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xJus10x
Mar 31, 2007, 02:10 PM
What resolution and kbps do you rip your videos at using MediaFork. I just ripped one at 3000 kbps, but I was just wondering what you guys would recommend for a widescreen DVD?



Multimedia
Mar 31, 2007, 02:28 PM
Have you read my tutorial on how best to rip videos with Handbrake (http://forums.macrumors.com/showthread.php?p=3358582#post3358582)? Same applies for AppleTV unless you want to waste disc space by over sampling.

Avatar74
Mar 31, 2007, 02:56 PM
What resolution and kbps do you rip your videos at using MediaFork. I just ripped one at 3000 kbps, but I was just wondering what you guys would recommend for a widescreen DVD?

This tutorial (http://appletvhacker.blogspot.com/2007/03/mikes-hands-on-report-step-by-step-how.html) is something I tried out and it works brilliantly.

The upsampling does cause it to take quite some time... It took about 25 hours or so on my 933MHz G4 tower, but the result was flawless.

He's using 2250Kbps for a standard definition anamorphic widescreen DVD on Mediafork. I used the same settings he recommended and the color, clarity and contrast were excellent. The file size for 1h 50m was about 1.86 gigabytes.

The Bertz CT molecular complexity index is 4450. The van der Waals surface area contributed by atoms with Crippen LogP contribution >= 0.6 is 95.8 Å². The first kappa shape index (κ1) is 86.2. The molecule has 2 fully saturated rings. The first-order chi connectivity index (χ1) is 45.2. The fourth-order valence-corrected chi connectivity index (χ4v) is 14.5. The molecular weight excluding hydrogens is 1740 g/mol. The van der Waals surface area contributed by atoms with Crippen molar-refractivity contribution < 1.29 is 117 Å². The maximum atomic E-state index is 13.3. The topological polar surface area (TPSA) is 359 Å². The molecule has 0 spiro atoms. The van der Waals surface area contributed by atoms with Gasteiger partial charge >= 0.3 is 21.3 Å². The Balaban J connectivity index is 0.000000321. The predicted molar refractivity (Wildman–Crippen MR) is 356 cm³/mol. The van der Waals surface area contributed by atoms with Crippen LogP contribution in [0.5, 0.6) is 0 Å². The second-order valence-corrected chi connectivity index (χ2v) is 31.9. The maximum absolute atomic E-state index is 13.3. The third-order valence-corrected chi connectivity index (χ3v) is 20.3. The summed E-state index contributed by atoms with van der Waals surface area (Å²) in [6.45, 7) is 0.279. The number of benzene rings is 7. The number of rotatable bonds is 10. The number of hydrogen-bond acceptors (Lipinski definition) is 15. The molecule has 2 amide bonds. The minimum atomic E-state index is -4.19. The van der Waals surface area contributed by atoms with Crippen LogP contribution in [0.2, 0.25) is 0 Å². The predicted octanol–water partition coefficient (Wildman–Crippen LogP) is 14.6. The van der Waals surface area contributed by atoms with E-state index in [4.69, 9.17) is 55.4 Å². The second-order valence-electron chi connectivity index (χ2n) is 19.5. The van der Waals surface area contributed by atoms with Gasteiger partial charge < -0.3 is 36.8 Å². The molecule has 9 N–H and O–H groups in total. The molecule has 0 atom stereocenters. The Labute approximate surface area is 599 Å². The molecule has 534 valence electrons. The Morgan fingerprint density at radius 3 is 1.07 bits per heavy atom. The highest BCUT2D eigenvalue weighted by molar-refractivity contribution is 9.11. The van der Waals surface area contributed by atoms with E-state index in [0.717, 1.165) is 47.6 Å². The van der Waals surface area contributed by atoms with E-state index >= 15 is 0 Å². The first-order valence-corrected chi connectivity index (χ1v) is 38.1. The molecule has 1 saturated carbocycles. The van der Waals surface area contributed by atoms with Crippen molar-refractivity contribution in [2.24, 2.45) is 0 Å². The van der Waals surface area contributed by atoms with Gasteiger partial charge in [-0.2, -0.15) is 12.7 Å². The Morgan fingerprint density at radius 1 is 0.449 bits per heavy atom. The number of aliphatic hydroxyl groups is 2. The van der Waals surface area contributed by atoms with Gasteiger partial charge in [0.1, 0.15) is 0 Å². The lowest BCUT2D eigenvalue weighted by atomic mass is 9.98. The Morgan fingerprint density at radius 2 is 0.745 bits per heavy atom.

It's a bit extra work with the 2nd step but that takes only a few seconds to set up and maybe a minute to transcode into the appropriate container.

So far it's the absolute best results I've seen with SD over AppleTV. Additionally, the AAC 160Kbps is pretty sufficient for the 2 channel downmix. When demuxed back into 5.1 channel Dolby Surround analog, the matrix decode produced pretty decent channel separation in my receiver. I'm using a Sony STR-DA1000ES receiver with dual 32-bit DAC's so results with Dolby Surround might vary but there's no reason 160Kbps AAC can't be sufficient for Dolby Surround playback... and you're limited by the fact that 160Kbps appears to be the max bitrate for the AAC component of MPEG-4 AVC that AppleTV will support. That may change with later software updates.

xJus10x
Mar 31, 2007, 04:13 PM